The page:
May 2008


 

 



I AM
By Tim Elhajj

When I was a boy, I always wondered if Dad were black. No one in our small town looked like Dad. He had the thick features of an Arab. If he let his hair grow, it piled up in messy loafs on his head. Of course, I never asked Dad about any of this. I wasn't sure how to present it.

SOME THINGS ABOUT THAT DAY
By Debra Marquart

I remember, the men seemed the more bereft. Facing forward, their elbows resting on knees, their faces covered with hands. Or pushed back hard in the seats, gazing at a spot on the floor, legs stretched out in the aisles.

QUINTO SOL
By Michelle Otero

"Our people were kings," your father would whisper after handing over the day's corn and chile verde to El Lagartijo, a man with one polished star to hold up his pants and another to cover his heart. A man with thick hands and skin so clear you could almost see his blood run.

SNAIL PICKING
By Donovan Hohn

Usually I’d show mercy, restoring them to their universe of leaves, but sometimes I’d hurl them hard against a garage door, where they left ichorous spots. Snails were pests, after all.

HOUSE IN THE SUBURBS
By Richard Terrill

This morning, while I was watering, the pair of robins with the nest on the post top beneath the summer porch dive bombed me from two angles in turns. I am encouraged by their relationship, but today fended them off with the hose.

SCENES FROM A WEEKEND POETRY CONFERENCE
By Rebecca McClanahan

This boy wears a black beret, reads Ginsberg and howls. Back home, a perfect domestic moon lights the boy’s head, but he borrows the ancient moon pasted in the sky, whispering to the girl with dark eyes and breasts he would die for, who writes of flowers, generic, unnamed. The pale boy beside her (whose father’s eyes, I happen to know, are headlights screaming at him each night) blinks back the glare and squints into the sun of a dozen abstractions, writing guilt, control, the words white and safe as aspirin, and it stops thudding awhile, this ache between his eyes.

RUNNING THROUGH THE DARK
By Jennifer Sinor

This morning while I was running, shoes smacking the pavement, Venus bright above the spine of the Bear Mountains, and my thoughts pinned to the day ahead, the meetings, the deadlines, the writing I would not do, a deer was hit by a car.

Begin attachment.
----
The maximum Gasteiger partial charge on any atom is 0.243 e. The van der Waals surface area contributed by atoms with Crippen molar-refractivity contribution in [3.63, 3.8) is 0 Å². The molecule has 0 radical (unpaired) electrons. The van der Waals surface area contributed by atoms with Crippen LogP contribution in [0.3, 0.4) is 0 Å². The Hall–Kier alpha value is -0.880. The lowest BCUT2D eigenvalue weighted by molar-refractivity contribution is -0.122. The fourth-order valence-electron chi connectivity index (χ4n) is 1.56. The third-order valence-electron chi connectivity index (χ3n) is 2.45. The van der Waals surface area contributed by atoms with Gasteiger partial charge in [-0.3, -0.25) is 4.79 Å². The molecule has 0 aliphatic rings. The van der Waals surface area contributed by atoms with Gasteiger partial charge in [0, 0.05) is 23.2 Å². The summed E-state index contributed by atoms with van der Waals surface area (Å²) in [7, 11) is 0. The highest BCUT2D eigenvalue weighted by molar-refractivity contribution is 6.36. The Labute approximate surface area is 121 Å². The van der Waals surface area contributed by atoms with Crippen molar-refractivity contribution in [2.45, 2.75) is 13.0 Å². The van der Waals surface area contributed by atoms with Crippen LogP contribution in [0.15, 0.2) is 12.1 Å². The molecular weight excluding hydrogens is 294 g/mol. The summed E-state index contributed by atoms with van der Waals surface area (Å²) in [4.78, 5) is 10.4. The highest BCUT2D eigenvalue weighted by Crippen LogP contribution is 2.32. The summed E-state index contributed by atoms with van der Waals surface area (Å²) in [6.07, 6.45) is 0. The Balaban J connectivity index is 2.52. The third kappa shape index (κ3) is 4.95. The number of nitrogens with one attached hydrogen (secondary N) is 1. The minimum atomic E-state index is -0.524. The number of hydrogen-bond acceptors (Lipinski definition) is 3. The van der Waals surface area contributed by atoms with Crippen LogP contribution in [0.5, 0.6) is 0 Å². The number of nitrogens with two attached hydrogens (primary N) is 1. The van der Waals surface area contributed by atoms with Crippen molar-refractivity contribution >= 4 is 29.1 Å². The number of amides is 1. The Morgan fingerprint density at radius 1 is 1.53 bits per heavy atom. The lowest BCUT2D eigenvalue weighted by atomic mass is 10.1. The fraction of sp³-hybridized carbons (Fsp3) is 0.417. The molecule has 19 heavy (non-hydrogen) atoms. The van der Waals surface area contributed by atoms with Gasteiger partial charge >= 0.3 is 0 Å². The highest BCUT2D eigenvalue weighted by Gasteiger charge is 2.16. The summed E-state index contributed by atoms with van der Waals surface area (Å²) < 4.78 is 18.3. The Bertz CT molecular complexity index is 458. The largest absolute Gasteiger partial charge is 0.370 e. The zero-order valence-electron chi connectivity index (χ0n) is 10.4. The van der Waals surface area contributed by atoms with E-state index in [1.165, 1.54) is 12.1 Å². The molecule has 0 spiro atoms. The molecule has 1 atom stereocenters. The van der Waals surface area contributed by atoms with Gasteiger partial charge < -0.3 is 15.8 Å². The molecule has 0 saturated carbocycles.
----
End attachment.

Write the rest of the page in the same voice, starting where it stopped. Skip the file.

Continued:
THE OTHER NANA: A MEMOIR
By Kelle Groom

When I'm in college in a nearby town, The Other Nana opens the door to her bedroom. All pink. "Here' s a light," she says, switching on a table lamp. The edge of the shade, bedding, curtains -- everything is lacy. She gives me the room, her bed. I don't know where she sleeps.

ON THE FARM
By Judith Kitchen

Oh my god, who is she? I want her for my own. I want her affinity with all those chickens, her lopsided leaning, her house all atilt. I want that tipping chimney and the angle of her neck as she lets one hen push its way into her heart, another pose as a hat. I want that practical dress and the long black stockings, even the sensible shoes.

THERE'S THINGS
By Jill Noel Kandel

“We was out shootin’ rabbits and Raymond was there just a bitty ahead of me. We both saw that dang bunny at the same time. Onlys when he pulled his trigger he stood up. And when I pulls my trigger, there’s Ray’s head, affront of me.”

DYAD
By Lynne Nugent

The couple’s corners are worn and gray, like those of a favorite trinket carried around in a pocket for too long. They sit straight as royalty, gazing through the glass at a point somewhere over our heads.

TO ALL THOSE WHO SAY WRITE WHAT YOU KNOW
By Kate Petersen

I know something of desire. I know the blue spell of afternoon on his skin, the way a minute's kiss can absolve one hundred wasted days. The plain chance of bodies I've been willing to mistake for fate, like playing cards found facedown on the sidewalk. I know the words—the yes and the sorry and gone—that stand in for other things we can't say. The constellation of freckles on my left arm I am waiting for someone to read me like tarot. I know the aftermath of want.